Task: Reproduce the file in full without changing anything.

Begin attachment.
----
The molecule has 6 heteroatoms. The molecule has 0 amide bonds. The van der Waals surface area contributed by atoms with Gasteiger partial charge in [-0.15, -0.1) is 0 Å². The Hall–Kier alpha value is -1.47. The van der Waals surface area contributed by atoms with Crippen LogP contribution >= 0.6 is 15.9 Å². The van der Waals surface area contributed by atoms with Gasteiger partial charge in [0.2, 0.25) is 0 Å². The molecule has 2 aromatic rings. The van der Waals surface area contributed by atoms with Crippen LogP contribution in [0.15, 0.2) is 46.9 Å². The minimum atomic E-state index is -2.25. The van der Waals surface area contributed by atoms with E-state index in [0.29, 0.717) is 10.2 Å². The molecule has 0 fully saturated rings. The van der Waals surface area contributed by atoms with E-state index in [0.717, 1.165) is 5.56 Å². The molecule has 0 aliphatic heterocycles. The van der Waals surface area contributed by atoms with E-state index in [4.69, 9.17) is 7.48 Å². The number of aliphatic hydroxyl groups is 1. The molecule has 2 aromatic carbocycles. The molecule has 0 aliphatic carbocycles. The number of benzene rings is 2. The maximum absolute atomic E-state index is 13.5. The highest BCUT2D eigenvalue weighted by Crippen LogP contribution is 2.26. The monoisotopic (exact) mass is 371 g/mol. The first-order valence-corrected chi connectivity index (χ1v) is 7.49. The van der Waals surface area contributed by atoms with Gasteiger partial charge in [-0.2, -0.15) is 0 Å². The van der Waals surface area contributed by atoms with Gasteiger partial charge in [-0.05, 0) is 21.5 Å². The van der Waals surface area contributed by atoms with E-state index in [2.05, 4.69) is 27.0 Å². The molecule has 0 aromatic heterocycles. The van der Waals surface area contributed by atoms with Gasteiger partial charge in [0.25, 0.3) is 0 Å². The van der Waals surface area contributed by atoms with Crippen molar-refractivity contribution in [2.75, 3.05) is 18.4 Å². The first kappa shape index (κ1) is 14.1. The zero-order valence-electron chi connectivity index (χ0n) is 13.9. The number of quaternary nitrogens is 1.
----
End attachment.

The molecule has 6 heteroatoms. The molecule has 0 amide bonds. The van der Waals surface area contributed by atoms with Gasteiger partial charge in [-0.15, -0.1) is 0 Å². The Hall–Kier alpha value is -1.47. The van der Waals surface area contributed by atoms with Crippen LogP contribution >= 0.6 is 15.9 Å². The van der Waals surface area contributed by atoms with Gasteiger partial charge in [0.2, 0.25) is 0 Å². The molecule has 2 aromatic rings. The van der Waals surface area contributed by atoms with Crippen LogP contribution in [0.15, 0.2) is 46.9 Å². The minimum atomic E-state index is -2.25. The van der Waals surface area contributed by atoms with E-state index in [0.29, 0.717) is 10.2 Å². The molecule has 0 fully saturated rings. The van der Waals surface area contributed by atoms with E-state index in [0.717, 1.165) is 5.56 Å². The molecule has 0 aliphatic heterocycles. The van der Waals surface area contributed by atoms with E-state index in [4.69, 9.17) is 7.48 Å². The number of aliphatic hydroxyl groups is 1. The molecule has 2 aromatic carbocycles. The molecule has 0 aliphatic carbocycles. The number of benzene rings is 2. The maximum absolute atomic E-state index is 13.5. The highest BCUT2D eigenvalue weighted by Crippen LogP contribution is 2.26. The monoisotopic (exact) mass is 371 g/mol. The first-order valence-corrected chi connectivity index (χ1v) is 7.49. The van der Waals surface area contributed by atoms with Gasteiger partial charge in [-0.2, -0.15) is 0 Å². The van der Waals surface area contributed by atoms with Gasteiger partial charge in [-0.05, 0) is 21.5 Å². The van der Waals surface area contributed by atoms with E-state index in [2.05, 4.69) is 27.0 Å². The molecule has 0 aromatic heterocycles. The van der Waals surface area contributed by atoms with Gasteiger partial charge in [0.25, 0.3) is 0 Å². The van der Waals surface area contributed by atoms with Crippen molar-refractivity contribution in [2.75, 3.05) is 18.4 Å². The first kappa shape index (κ1) is 14.1. The zero-order valence-electron chi connectivity index (χ0n) is 13.9. The number of quaternary nitrogens is 1.